There is probably some truth to this, but lately – I've swung to believe that a much more crucial aspect is involved in this desperate desire to believe this, a desire so strong that people who preach the virtues of free speech will actively lobby for censorship when the material in question is the kind of music their children enjoy. It's because of what parenting means. Parents in general do not believe their job is to raise children to think for themselves – but rather to raise children that think in the way their parents and society want them to. In short, they want to absolutely control the minds of their children.

They believe that the way to do so is to control all the information the child has access to, by controlling the incoming data they hope to control the resulting thoughts. This leads inexorably to the belief that thought in young people is controlled or at least heavily influenced by the informational stimulation they receive. This may be partially true of very young children whose minds are only partially formed, but by puberty there is simply no evidence whatsoever to back this up. The tendency to dress up like people on television does not come from a desire to emulate television – but from a desire to be a leader among their peers. They know their peers will emulate the same sources, and by trying to be ahead of the curve – they can gain social status. It's peer dynamics, not media influence – but it looks exactly like media influence.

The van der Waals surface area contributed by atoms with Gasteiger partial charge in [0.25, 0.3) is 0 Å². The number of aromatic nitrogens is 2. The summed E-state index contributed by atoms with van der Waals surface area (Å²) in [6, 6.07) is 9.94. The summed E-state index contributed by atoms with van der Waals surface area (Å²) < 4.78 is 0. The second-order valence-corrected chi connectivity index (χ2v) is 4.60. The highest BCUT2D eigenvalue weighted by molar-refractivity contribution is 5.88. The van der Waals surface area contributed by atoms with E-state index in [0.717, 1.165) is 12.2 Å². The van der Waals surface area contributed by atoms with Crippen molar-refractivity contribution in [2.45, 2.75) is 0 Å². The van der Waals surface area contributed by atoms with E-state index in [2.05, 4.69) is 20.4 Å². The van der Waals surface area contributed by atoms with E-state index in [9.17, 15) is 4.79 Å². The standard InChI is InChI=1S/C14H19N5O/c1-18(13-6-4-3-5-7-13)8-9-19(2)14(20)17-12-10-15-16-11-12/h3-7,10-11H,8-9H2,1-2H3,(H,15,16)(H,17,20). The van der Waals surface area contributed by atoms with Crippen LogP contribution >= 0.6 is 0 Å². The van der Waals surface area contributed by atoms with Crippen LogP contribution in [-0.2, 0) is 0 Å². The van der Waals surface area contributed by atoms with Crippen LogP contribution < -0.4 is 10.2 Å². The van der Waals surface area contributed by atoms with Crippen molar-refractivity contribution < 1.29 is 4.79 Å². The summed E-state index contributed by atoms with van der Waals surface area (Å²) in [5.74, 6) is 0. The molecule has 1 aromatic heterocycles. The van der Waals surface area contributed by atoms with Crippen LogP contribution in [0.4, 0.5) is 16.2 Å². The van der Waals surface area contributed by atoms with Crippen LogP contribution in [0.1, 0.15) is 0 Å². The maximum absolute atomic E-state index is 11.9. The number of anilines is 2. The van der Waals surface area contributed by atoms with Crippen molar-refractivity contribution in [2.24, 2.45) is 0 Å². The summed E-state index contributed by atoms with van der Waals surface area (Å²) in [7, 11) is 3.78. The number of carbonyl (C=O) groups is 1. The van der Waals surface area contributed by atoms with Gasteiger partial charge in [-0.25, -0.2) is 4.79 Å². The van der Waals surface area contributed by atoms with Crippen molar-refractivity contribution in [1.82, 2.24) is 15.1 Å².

The truth is that the more attempts parents make to control the minds of teenagers and young adults – the more likely they are to suffer depression, the rate escalates even higher with increasing IQ. Smarter kids get sadder a lot easier – especially if you restrict their ability to find the intellectual stimulation they desire, restrict the nature of that stimulation to anything that they didn't vet themselves or restrict their ability to partially express emotions through art that speaks to those emotions.

This is where the crux of it all lies however. Art never dictates emotions, despite even many artist's delusions of grandeur that it does. Art speaks only to the emotions we already feel (or at least felt recently enough to vividly recall). Art does not change our feelings, it does not create emotions or any other effects. What it does is speak to our thoughts and feelings, it expresses what the artist felt and if we can identify with his feelings we then have an effect of empathy and can express our own feelings through the artists expression of hers.

This is all a very fancy way of saying: nobody listens to music they can't find something they already identify with. Most music that is decried as violent really isn't – much of it is in fact overtly anti-violence and is expressing the effects of violence through depiction. Just like a bload-soaked battle-field painting in a museum is more likely a lament on the horror of war than a celebration of war. A great many metal bands in particular have deal with similar themes. Iron Maiden's historical songs like Aces High, Paschendale and Run to the Hills spring to mind.